The beauty of this recipe is that while it takes a bit of time (two days, mostly unsupervised), it will provide you the ultimate in nourishment for a week. Make it on a Sunday and never before will you be so excited about Monday night dinner. Or Tuesday and Wednesday for that matter. Heck, I was still excited about it on Friday. Oh, and those dumplings? They'll be finding their way to my table again, in as many ways as I can dream up...
Pork Ragu with Semolina Gnocchi
For the pork ragu
4 pound bone-in pork shoulder (approximately), trimmed of excess fat
2 - 3 slices bacon, chopped
1 cup chopped onions
1/2 cup chopped carrots
1/2 cup chopped celery
3 - 5 garlic cloves, minced
1 tablespoon tomato paste
1 cup dry white wine
2 tablespoons cider vinegar
1 (28-ounce) can whole tomatoes, with juice
1 cup chicken stock
Pinch red pepper flakes
Pinch of sugar
Kosher salt and pepper
1 tablespoon minced fresh oregano
Parmesan cheese, to serve
For the semolina gnocchi
4 cups whole milk
1 cup semolina flour
1 cup grated Parmesan, divided
3 eggs yolks, lightly beaten
1 teaspoon kosher salt
Preheat oven to 325°. Pat the meat dry and season with salt and pepper.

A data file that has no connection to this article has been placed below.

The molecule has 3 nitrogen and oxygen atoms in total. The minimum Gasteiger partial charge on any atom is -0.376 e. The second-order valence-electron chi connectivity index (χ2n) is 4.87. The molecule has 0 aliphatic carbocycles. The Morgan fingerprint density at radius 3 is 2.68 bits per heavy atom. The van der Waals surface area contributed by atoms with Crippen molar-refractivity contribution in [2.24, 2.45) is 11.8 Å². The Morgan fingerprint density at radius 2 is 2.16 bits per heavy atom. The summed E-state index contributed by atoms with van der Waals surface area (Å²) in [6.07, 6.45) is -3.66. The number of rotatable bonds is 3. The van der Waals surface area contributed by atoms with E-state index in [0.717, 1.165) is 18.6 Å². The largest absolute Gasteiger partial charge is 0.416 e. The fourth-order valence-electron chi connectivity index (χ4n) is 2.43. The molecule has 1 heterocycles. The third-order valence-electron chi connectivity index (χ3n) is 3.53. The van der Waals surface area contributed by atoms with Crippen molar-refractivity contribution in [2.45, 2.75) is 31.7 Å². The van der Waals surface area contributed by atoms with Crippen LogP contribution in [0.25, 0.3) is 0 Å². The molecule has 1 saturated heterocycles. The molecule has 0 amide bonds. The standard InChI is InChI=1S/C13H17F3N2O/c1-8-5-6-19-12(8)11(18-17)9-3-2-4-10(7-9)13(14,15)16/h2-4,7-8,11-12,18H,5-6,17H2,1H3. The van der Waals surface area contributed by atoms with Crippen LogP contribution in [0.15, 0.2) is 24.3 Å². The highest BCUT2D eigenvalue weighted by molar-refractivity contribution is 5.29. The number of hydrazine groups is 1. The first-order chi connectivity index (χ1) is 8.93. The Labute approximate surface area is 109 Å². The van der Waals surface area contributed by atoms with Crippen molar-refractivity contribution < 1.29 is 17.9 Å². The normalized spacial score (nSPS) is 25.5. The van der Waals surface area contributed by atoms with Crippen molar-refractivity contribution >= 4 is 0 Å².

In a large Dutch oven, heat a few glugs of canola oil over high heat. Sear the pork shoulder on all sides until golden brown. Remove it from the Dutch oven and set aside.
Reduce the heat to medium. Add the bacon and let some of the fat render, about 5 minutes. Add the onions, carrots, and celery and cook until soft and translucent, another 5 - 7 minutes. Toss in garlic and continue to cook for another 30 seconds.
Add the tomato paste and cook over medium heat, stirring for 2 minutes. Pour in the wine and cider vinegar and reduce by half, turning up the heat if necessary (you want some good bubbling action here).
Meanwhile, use a pair of kitchen scissors to cut the tomatoes into large chunks while still in the can. Add the tomatoes with juices and chicken stock to the Dutch oven. Nestle the pork into the sauce and season generously with salt, pepper, a generous pinch of red pepper flakes, and a generous pinch of sugar. Bring the mixture to a boil, cover, and transfer the pot to the oven.